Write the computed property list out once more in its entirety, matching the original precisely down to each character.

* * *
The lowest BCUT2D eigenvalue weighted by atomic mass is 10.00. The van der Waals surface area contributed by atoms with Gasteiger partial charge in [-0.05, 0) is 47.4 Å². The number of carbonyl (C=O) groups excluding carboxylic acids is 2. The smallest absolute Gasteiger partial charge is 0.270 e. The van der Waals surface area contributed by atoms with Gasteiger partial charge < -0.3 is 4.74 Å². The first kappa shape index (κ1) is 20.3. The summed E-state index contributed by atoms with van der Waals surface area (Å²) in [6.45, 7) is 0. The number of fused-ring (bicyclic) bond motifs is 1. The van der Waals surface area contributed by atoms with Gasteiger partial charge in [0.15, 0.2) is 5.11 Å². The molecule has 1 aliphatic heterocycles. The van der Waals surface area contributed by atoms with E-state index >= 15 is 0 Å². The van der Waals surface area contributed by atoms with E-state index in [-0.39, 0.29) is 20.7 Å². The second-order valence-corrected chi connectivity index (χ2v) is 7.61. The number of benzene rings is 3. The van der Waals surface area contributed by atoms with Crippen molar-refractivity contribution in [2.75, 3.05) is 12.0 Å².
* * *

The lowest BCUT2D eigenvalue weighted by atomic mass is 10.00. The van der Waals surface area contributed by atoms with Gasteiger partial charge in [-0.05, 0) is 47.4 Å². The number of carbonyl (C=O) groups excluding carboxylic acids is 2. The smallest absolute Gasteiger partial charge is 0.270 e. The van der Waals surface area contributed by atoms with Gasteiger partial charge < -0.3 is 4.74 Å². The first kappa shape index (κ1) is 20.3. The summed E-state index contributed by atoms with van der Waals surface area (Å²) in [6.45, 7) is 0. The number of fused-ring (bicyclic) bond motifs is 1. The van der Waals surface area contributed by atoms with Gasteiger partial charge in [0.15, 0.2) is 5.11 Å². The molecule has 1 aliphatic heterocycles. The van der Waals surface area contributed by atoms with E-state index >= 15 is 0 Å². The van der Waals surface area contributed by atoms with E-state index in [-0.39, 0.29) is 20.7 Å². The second-order valence-corrected chi connectivity index (χ2v) is 7.61. The number of benzene rings is 3. The van der Waals surface area contributed by atoms with Crippen molar-refractivity contribution in [2.75, 3.05) is 12.0 Å².